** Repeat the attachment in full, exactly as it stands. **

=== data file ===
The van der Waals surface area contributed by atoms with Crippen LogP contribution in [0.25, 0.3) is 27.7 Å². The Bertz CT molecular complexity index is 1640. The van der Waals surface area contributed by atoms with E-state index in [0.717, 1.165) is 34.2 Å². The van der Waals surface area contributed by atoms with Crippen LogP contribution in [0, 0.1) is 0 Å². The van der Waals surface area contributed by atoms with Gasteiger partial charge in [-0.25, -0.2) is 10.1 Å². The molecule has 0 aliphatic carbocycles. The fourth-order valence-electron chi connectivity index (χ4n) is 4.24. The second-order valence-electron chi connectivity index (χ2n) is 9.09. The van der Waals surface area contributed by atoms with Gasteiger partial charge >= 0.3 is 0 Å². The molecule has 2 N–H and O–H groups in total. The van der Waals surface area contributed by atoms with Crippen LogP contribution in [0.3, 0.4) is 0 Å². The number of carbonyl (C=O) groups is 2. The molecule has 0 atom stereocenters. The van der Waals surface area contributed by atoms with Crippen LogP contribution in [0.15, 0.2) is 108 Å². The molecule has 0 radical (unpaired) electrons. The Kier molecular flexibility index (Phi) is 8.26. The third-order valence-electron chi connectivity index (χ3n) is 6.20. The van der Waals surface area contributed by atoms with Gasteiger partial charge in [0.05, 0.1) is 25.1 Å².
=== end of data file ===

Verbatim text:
The van der Waals surface area contributed by atoms with Crippen LogP contribution in [0.25, 0.3) is 27.7 Å². The Bertz CT molecular complexity index is 1640. The van der Waals surface area contributed by atoms with E-state index in [0.717, 1.165) is 34.2 Å². The van der Waals surface area contributed by atoms with Crippen LogP contribution in [0, 0.1) is 0 Å². The van der Waals surface area contributed by atoms with Gasteiger partial charge in [-0.25, -0.2) is 10.1 Å². The molecule has 0 aliphatic carbocycles. The fourth-order valence-electron chi connectivity index (χ4n) is 4.24. The second-order valence-electron chi connectivity index (χ2n) is 9.09. The van der Waals surface area contributed by atoms with Gasteiger partial charge >= 0.3 is 0 Å². The molecule has 2 N–H and O–H groups in total. The van der Waals surface area contributed by atoms with Crippen LogP contribution in [0.3, 0.4) is 0 Å². The number of carbonyl (C=O) groups is 2. The molecule has 0 atom stereocenters. The van der Waals surface area contributed by atoms with Crippen LogP contribution in [0.15, 0.2) is 108 Å². The molecule has 0 radical (unpaired) electrons. The Kier molecular flexibility index (Phi) is 8.26. The third-order valence-electron chi connectivity index (χ3n) is 6.20. The van der Waals surface area contributed by atoms with Gasteiger partial charge in [0.05, 0.1) is 25.1 Å².